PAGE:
Suffering is inevitable so let’s embrace it

Randy Gibson
9 min readMay 13, 2021


Every single year of life, 2021 being no different, we will suffer.

We will face some amount of suffering every day.

As the philosopher Friedrich Nietzsche said,

“To live is to suffer, to survive is to find some meaning in the suffering.”

We cannot hide from this universal fact and attempts to hide from it can make our suffering worse:

“Love your suffering. Do not resist it, do not flee from it. It is your aversion that hurts, nothing else.” — Herman Hesse

Facing our suffering, instead of avoiding it, is exactly how clinical psychologists help us. We harbor emotions from our past experiences and through therapy they help us face them. They help us dissect our suffering and attain a different perspective — a perspective that allows us to respond better going forward.

Responding to suffering

One response is resetting our expectations. If we have an expectation that we will be free from suffering, we will entrap ourselves in a cycle of dissatisfaction. As we inevitably become sad, anxious, or emotional, we will dissolve into further suffering.

A better response is to embrace our suffering as an unavoidable part of the journey. The journey of life. In order to become the hero of our journey, we have to embrace and overcome the challenges. If we avoid the journey, we will suffer more in the long run. If we take the journey, we will suffer but we will come out on the other end stronger and more resilient.

The immigrant is very familiar with this story. Immigrants set out on a hopeful journey and realize that obstacles and adversity are inevitable. It is only from facing and overcoming these obstacles that bring them their growth and success.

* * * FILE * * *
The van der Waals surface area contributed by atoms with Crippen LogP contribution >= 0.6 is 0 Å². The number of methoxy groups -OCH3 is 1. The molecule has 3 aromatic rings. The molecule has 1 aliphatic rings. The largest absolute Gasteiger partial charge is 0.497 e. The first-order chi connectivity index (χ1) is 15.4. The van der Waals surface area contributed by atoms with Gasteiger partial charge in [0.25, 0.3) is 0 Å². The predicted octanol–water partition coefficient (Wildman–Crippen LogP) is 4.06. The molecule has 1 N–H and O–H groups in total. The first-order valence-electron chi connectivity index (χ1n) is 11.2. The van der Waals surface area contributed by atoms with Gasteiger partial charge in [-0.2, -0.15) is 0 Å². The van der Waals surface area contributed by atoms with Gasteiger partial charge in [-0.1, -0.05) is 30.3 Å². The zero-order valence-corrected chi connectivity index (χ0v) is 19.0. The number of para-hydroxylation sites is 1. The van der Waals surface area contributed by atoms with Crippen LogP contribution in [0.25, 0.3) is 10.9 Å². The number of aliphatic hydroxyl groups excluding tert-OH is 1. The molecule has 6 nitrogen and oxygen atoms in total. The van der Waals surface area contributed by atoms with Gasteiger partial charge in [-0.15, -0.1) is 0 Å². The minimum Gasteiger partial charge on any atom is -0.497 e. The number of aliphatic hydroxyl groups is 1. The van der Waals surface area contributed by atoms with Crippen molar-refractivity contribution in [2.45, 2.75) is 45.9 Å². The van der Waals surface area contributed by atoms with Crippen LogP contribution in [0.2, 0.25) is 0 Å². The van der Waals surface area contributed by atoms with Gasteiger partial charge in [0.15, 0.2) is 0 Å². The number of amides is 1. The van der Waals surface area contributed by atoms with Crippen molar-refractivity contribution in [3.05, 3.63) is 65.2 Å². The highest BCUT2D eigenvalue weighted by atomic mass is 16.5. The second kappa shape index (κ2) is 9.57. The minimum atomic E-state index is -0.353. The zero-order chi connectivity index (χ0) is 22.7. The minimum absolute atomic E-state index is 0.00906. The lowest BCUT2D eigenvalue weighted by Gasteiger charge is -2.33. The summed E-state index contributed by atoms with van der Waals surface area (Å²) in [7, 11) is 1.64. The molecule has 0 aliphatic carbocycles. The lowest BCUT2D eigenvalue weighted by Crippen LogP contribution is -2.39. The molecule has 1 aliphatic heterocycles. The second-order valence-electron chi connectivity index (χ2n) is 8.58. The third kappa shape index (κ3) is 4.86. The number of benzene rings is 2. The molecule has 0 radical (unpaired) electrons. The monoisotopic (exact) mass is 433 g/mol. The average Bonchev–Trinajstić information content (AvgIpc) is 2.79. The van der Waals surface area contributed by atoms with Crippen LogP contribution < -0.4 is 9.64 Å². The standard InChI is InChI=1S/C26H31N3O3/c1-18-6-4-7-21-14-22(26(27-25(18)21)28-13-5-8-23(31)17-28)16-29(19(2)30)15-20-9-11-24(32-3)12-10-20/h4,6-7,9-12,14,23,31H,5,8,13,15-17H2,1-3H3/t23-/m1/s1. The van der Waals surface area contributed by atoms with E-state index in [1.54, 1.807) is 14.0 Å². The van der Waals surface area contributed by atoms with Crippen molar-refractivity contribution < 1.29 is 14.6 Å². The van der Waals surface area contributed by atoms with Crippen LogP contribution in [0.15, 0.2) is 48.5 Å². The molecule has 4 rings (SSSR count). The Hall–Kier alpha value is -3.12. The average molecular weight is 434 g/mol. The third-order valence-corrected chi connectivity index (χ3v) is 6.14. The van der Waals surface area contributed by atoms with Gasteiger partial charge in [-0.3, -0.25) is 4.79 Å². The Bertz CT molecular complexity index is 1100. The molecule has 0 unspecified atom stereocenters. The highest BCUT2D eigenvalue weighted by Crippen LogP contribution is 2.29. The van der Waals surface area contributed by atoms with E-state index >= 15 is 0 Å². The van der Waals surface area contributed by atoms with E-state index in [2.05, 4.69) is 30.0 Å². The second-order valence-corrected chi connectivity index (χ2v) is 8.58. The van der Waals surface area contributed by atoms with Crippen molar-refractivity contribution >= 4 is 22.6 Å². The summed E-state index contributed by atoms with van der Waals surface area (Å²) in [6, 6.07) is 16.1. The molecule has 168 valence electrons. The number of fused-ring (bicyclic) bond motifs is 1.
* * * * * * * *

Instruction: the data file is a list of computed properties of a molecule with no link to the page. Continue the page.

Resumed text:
We also may feel guilty for our lack of suffering compared to others. This can be another type of self-entrapment because we will always have examples of harsher suffering in the world, so we cannot let this dissuade us from managing our own. Besides, if we have yet to get our own internal affairs in order, how do we expect to help anyone else?

The difficult part about comparing suffering is that most people’s suffering resides in their mind rather than their physical world.

Seneca warned us of this a few thousand years ago:

“We suffer more in imagination than in reality.”

Montaigne also:

“There were many terrible things in my life but most of them never happened.”

This wisdom is supported by modern data. The privileged and the successful suffer from mental illness worse than the socioeconomically disadvantaged.

“If you look at the rates of mental illness, suicide, depression, schizophrenia, in the modern American environment, they’re sky high and climbing. The suicide rate keeps going up, which is odd for a society that’s this wealthy and well-off. It’s not that the suicide is increasing among the very poor. It’s actually increasing among the affluent.” -Sebastian Junger, Tribe

This is because affluence is a tricky game. If we chase affluence but aren’t ready to bear the responsibility of affluence we can suffer more. What makes this even worse is when we allow others to define what our affluence means to us.

This is why I believe affluence should be an internal measurement instead of an external one. It should be a spiritual pursuit instead of one of ego and vanity. We should all be chasing an affluent mental life, between our ears, instead of the external one society envisions.

For example, society has come to view males as affluent and powerful and has come to view white males as the most affluent and powerful of all.

But, this is a measurement of external affluence.

Therefore, it may come as a surprise that they come with high suicide rates:

  • Males commit suicide 3.5x more often than women and White males commit suicide 2.5x more often than Black or Hispanic males.

Of course, this isn’t a racial or a group identity issue. These facts still remain across America:

“The more assimilated a person is into American society, the more likely they are to develop depression during the course of their lifetime, regardless of what ethnicity they are. Mexicans born in the United States are wealthier than Mexicans born in Mexico but far more likely to suffer from depression.” — Sebastian Junger, Tribe

When we are finally able to achieve external affluence, and it's just a result of our internal affluence, we discover more meaning, the one Nietzsche talked about.

Suffering can be an antidote